The news comes barely a month after a parliamentary committee released a scathing review of the IPS model, suggesting it was exacerbating inequalities within the public school sector.
The Education and Health Standing Committee found the system had failed to improve student outcomes since its inception in 2010.
It also found it was unsustainable for some schools to remain outside the IPS system, because they would be expected to take teachers rejected by IPS schools.
More than 120 schools had applied to become independent in 2017, with the Education Department initially planning to approve 50.
But Education Minister Peter Collier said that figure was expanded due to the high quality of the candidates.
"Such a strong field of schools were deemed ready to become Independent Public Schools that we could not deny them this great opportunity," he said.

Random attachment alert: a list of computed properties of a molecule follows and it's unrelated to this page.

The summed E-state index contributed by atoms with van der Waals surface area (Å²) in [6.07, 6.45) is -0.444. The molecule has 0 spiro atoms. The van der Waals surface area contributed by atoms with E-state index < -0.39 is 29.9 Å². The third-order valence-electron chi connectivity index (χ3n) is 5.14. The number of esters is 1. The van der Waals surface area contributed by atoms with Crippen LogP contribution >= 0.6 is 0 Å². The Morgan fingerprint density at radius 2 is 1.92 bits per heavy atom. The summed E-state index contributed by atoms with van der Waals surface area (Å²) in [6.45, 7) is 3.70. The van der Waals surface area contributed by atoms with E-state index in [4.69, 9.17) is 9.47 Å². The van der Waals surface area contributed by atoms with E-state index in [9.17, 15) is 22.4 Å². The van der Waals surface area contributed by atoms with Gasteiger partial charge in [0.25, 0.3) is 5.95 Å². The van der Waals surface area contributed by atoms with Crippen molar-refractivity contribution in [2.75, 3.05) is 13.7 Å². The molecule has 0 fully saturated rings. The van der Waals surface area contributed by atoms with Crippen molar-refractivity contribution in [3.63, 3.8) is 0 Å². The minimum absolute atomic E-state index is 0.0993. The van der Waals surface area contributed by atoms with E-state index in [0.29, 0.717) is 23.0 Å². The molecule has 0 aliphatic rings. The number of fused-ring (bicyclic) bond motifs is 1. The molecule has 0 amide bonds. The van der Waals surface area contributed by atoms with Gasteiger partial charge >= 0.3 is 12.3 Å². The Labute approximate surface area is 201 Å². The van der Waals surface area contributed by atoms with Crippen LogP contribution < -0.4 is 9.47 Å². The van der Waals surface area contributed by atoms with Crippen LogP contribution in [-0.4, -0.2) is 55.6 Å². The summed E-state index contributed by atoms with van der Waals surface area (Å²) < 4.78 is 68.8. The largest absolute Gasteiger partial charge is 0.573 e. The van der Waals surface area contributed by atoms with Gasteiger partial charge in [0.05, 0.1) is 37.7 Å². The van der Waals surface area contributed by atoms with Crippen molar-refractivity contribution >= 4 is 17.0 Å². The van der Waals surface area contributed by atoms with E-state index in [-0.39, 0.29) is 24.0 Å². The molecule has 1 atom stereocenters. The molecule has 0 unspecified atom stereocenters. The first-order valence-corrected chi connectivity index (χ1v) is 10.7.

Six of the new IPS campuses are new schools set to open their doors in 2017, including primary schools in Harrisdale, Alkimos and Baldivis.
Mr Collier, who rejected last month's criticism's of IPS, has again backed the program.
"Now the schools and the community are voting with their feet," he said.
"We have had in Western Australia a significant improvement, a greater improvement in NAPLAN results than any other state in the nation," he said.
"Now that doesn't come by accident.
"I've got no doubt whatsoever that IPS will contribute to improving standards, but at the same time empower local communities."